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Margin calls on S'pore shares worsening, but little systemic risk seen



MARGIN calls are surging as the stock market stumbles, but industry insiders see little systemic risk because investors and broking houses were already battening down the hatches before the latest pullback.

The Singapore stock market has been steadily losing altitude since hitting a seven-year high in April 2015, and at Thursday's close, the Straits Times Index is down at a four-year low of 2,532.70.

The tumble has been particularly acute in the first few weeks of the new year amid concerns about economic slowdown around the region, and that has affected the value of stock-based collateral.

"We have issued more margin calls this month on average as a result of market volatility, but these continue to be limited to a very small percentage of our customers," OCBC Securities managing director Raymond Chee said. "Forced sales arising from an inability to meet margin calls affect an even smaller group of customers."

While margin calls in the final months of 2015 mostly affected smaller companies, blue chips are bearing the brunt of the current rout, one senior dealer said.

"The small caps already got decimated sometime back, in November and December," the dealer said. "This time around, it's more triggered by the blue chip stocks."

The inherent risk in collateral calls is that they can lead to forced sales and defaults if the borrower cannot put up the difference on time.

Forced sales can have knock-on effects. For example, shares of offshore and marine company Ezra Holdings fell 17 per cent on Wednesday on a rash of negative news, including the fact that an investment firm fully owned by chief executive Lionel Lee had been forced to sell 11.5 million shares for about S$913,341 a week earlier. Those shares had been pledged for a corporate loan for another company that is unrelated to Ezra, an Ezra spokesman had told BT.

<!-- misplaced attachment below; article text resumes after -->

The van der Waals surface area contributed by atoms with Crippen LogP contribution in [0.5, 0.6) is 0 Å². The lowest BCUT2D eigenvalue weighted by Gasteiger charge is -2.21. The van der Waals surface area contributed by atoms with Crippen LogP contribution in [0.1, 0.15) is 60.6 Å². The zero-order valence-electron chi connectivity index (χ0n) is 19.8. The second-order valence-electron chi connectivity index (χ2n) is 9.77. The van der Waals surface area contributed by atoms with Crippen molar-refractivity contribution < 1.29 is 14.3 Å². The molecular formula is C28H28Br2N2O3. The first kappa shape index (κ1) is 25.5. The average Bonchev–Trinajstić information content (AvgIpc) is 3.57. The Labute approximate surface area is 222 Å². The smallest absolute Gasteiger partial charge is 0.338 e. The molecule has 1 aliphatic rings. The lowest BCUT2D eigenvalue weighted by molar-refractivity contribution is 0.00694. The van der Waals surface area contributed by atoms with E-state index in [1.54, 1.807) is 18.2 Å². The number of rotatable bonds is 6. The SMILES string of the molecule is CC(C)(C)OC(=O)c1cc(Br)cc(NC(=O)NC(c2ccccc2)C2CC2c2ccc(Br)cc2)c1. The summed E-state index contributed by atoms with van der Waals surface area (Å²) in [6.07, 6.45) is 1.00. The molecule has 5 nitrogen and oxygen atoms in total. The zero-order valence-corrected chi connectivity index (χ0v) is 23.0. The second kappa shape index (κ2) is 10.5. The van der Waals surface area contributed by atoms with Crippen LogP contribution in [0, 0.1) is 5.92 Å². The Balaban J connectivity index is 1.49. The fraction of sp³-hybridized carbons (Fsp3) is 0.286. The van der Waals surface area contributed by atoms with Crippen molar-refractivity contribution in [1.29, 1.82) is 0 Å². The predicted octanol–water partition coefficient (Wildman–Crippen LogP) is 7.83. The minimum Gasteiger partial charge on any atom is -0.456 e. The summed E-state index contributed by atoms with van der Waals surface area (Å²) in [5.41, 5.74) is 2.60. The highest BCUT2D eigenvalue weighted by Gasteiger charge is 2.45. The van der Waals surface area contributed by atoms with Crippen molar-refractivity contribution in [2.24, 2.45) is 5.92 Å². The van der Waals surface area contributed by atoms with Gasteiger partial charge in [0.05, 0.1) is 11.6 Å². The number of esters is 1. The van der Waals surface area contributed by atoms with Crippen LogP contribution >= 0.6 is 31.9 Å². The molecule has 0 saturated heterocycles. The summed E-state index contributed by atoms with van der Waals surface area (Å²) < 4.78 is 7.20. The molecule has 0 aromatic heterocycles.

"Margin calls and forced selling can lead to a vicious cycle downwards," a senior dealer said. "You have a margin call, and you're selling shares in a downward market. You sell your own stock, and you're pushing down the price, which affects the remainder of your positions."

The problem is slightly different for contra speculators, who do not need to put up collateral and seek to close out positions before the end of a settlement period. Instead of collateral calls, the bigger challenge for contra traders is trying to recover in the midst of a prolonged slump, and finding cash flow to cover losses.

"On the contra side, it's like trying to catch a falling knife," the senior dealer said.

But industry professionals said that the increase in margin calls and forced sales were largely manageable.

A key mitigation factor is the fact that the market has been struggling for a while, giving the market ample time and incentive to shore up their defences.

One trader noted that the lacklustre volumes over the past several months meant that many investors were not stretching their margin facilities to begin with. The list of acceptable collateral was also rather short.

"With the market going a certain direction for a long time, not a lot of stocks are included in the marginable list," the trader said. "Within the firms, the margin departments were quite cautious to begin with."

Said OCBC's Mr Chee: "We regularly stress-test the portfolios of all our customers with share financing accounts. Closely monitoring the composition of their shares helps us to proactively engage our customers to adjust their margin levels and re-balance their portfolios, if necessary. In this way, we minimise the risk that we and our remisiers face."

On the contra front, IG market strategist Bernard Aw said that contra trading has lost popularity since the penny stock crash of October 2013, so the impact from contra traders might be limited.

The senior dealer said that the market might stabilise closer to the Chinese New Year, which falls on Feb 8.

"Clients are taking margin calls more seriously, so they're taking proactive steps. Previously, they were just buying and holding, now we're seeing clients take more aggressive action, some are selling to pay up in full. When you have this kind of situation, the market will stabilise," the senior dealer said.

The one concern would be that when the market is ready for bargain hunting, investors might have cut back too much on capacity and recovery may take longer.

"The speculative fervour will be cut off," the senior dealer said. "When there's selling like this, people are naturally injured . . . you can't expect them to get up and running."